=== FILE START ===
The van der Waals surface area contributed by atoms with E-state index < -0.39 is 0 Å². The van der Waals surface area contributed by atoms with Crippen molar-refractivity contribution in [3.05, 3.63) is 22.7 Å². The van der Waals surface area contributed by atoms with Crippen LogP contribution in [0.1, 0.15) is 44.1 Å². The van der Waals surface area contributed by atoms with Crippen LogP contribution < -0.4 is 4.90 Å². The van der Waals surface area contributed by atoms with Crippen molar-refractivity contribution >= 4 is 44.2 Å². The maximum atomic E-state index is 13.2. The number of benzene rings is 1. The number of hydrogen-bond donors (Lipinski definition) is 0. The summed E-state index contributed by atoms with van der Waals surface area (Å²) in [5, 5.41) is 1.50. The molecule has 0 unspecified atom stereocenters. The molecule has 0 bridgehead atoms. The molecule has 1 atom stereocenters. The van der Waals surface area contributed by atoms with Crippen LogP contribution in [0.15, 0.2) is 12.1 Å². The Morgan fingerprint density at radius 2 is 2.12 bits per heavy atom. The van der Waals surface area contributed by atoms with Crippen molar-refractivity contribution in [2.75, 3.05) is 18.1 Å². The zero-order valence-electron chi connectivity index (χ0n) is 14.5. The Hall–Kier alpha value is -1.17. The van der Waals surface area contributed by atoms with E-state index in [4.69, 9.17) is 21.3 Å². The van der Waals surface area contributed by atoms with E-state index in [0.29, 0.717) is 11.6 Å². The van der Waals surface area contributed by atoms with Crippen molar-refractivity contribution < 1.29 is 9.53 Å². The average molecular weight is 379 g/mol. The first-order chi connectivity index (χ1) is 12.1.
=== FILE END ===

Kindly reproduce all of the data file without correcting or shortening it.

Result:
The van der Waals surface area contributed by atoms with E-state index < -0.39 is 0 Å². The van der Waals surface area contributed by atoms with Crippen molar-refractivity contribution in [3.05, 3.63) is 22.7 Å². The van der Waals surface area contributed by atoms with Crippen LogP contribution in [0.1, 0.15) is 44.1 Å². The van der Waals surface area contributed by atoms with Crippen LogP contribution < -0.4 is 4.90 Å². The van der Waals surface area contributed by atoms with Crippen molar-refractivity contribution >= 4 is 44.2 Å². The maximum atomic E-state index is 13.2. The number of benzene rings is 1. The number of hydrogen-bond donors (Lipinski definition) is 0. The summed E-state index contributed by atoms with van der Waals surface area (Å²) in [5, 5.41) is 1.50. The molecule has 0 unspecified atom stereocenters. The molecule has 0 bridgehead atoms. The molecule has 1 atom stereocenters. The van der Waals surface area contributed by atoms with Crippen LogP contribution in [0.15, 0.2) is 12.1 Å². The Morgan fingerprint density at radius 2 is 2.12 bits per heavy atom. The van der Waals surface area contributed by atoms with Crippen molar-refractivity contribution in [2.75, 3.05) is 18.1 Å². The zero-order valence-electron chi connectivity index (χ0n) is 14.5. The Hall–Kier alpha value is -1.17. The van der Waals surface area contributed by atoms with E-state index in [4.69, 9.17) is 21.3 Å². The van der Waals surface area contributed by atoms with E-state index in [0.29, 0.717) is 11.6 Å². The van der Waals surface area contributed by atoms with Crippen molar-refractivity contribution < 1.29 is 9.53 Å². The average molecular weight is 379 g/mol. The first-order chi connectivity index (χ1) is 12.1.